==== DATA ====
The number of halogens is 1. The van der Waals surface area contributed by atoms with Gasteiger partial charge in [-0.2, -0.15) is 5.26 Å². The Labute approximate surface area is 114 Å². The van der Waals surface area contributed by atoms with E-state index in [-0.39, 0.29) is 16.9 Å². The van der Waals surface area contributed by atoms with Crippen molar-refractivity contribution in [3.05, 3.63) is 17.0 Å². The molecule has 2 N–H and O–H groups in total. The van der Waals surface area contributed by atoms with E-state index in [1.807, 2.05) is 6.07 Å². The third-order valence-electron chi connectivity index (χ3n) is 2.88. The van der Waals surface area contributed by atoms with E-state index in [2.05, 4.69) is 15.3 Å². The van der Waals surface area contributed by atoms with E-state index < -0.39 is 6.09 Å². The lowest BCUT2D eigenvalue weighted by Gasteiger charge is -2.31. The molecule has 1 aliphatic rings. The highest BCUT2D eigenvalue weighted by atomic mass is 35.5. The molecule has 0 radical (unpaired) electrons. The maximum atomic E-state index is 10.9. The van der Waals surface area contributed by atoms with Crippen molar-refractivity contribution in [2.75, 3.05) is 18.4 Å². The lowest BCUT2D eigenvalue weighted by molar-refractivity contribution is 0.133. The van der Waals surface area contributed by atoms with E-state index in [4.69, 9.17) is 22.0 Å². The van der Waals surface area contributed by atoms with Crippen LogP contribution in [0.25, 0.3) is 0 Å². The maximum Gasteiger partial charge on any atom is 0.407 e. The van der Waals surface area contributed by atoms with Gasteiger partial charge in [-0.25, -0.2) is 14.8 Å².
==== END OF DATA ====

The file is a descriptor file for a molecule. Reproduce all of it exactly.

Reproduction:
The number of halogens is 1. The van der Waals surface area contributed by atoms with Gasteiger partial charge in [-0.2, -0.15) is 5.26 Å². The Labute approximate surface area is 114 Å². The van der Waals surface area contributed by atoms with E-state index in [-0.39, 0.29) is 16.9 Å². The van der Waals surface area contributed by atoms with Crippen molar-refractivity contribution in [3.05, 3.63) is 17.0 Å². The molecule has 2 N–H and O–H groups in total. The van der Waals surface area contributed by atoms with E-state index in [1.807, 2.05) is 6.07 Å². The third-order valence-electron chi connectivity index (χ3n) is 2.88. The van der Waals surface area contributed by atoms with E-state index in [2.05, 4.69) is 15.3 Å². The van der Waals surface area contributed by atoms with E-state index < -0.39 is 6.09 Å². The lowest BCUT2D eigenvalue weighted by Gasteiger charge is -2.31. The molecule has 1 aliphatic rings. The highest BCUT2D eigenvalue weighted by atomic mass is 35.5. The molecule has 0 radical (unpaired) electrons. The maximum atomic E-state index is 10.9. The van der Waals surface area contributed by atoms with Crippen molar-refractivity contribution in [2.75, 3.05) is 18.4 Å². The lowest BCUT2D eigenvalue weighted by molar-refractivity contribution is 0.133. The van der Waals surface area contributed by atoms with E-state index in [4.69, 9.17) is 22.0 Å². The van der Waals surface area contributed by atoms with Crippen LogP contribution in [0.25, 0.3) is 0 Å². The maximum Gasteiger partial charge on any atom is 0.407 e. The van der Waals surface area contributed by atoms with Gasteiger partial charge in [-0.25, -0.2) is 14.8 Å².